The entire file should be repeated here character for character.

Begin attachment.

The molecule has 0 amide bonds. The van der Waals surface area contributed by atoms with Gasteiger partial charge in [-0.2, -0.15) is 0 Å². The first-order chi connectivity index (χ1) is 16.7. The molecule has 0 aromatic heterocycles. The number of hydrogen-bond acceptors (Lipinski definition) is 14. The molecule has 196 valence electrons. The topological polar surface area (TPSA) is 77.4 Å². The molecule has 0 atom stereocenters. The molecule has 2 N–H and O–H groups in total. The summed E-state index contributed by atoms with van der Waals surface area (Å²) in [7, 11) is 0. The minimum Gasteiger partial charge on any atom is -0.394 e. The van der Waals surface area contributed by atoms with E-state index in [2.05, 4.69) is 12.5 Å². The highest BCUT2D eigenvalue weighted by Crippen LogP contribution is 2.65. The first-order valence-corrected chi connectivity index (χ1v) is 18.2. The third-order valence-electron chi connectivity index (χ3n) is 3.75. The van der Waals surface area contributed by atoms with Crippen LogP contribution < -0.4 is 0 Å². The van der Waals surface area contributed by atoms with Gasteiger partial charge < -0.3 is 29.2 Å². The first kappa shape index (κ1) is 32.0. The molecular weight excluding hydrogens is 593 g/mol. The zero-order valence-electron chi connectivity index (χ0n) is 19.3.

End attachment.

The molecule has 0 amide bonds. The van der Waals surface area contributed by atoms with Gasteiger partial charge in [-0.2, -0.15) is 0 Å². The first-order chi connectivity index (χ1) is 16.7. The molecule has 0 aromatic heterocycles. The number of hydrogen-bond acceptors (Lipinski definition) is 14. The molecule has 196 valence electrons. The topological polar surface area (TPSA) is 77.4 Å². The molecule has 0 atom stereocenters. The molecule has 2 N–H and O–H groups in total. The summed E-state index contributed by atoms with van der Waals surface area (Å²) in [7, 11) is 0. The minimum Gasteiger partial charge on any atom is -0.394 e. The van der Waals surface area contributed by atoms with E-state index in [2.05, 4.69) is 12.5 Å². The highest BCUT2D eigenvalue weighted by Crippen LogP contribution is 2.65. The first-order valence-corrected chi connectivity index (χ1v) is 18.2. The third-order valence-electron chi connectivity index (χ3n) is 3.75. The van der Waals surface area contributed by atoms with Crippen LogP contribution < -0.4 is 0 Å². The van der Waals surface area contributed by atoms with Gasteiger partial charge < -0.3 is 29.2 Å². The first kappa shape index (κ1) is 32.0. The molecular weight excluding hydrogens is 593 g/mol. The zero-order valence-electron chi connectivity index (χ0n) is 19.3.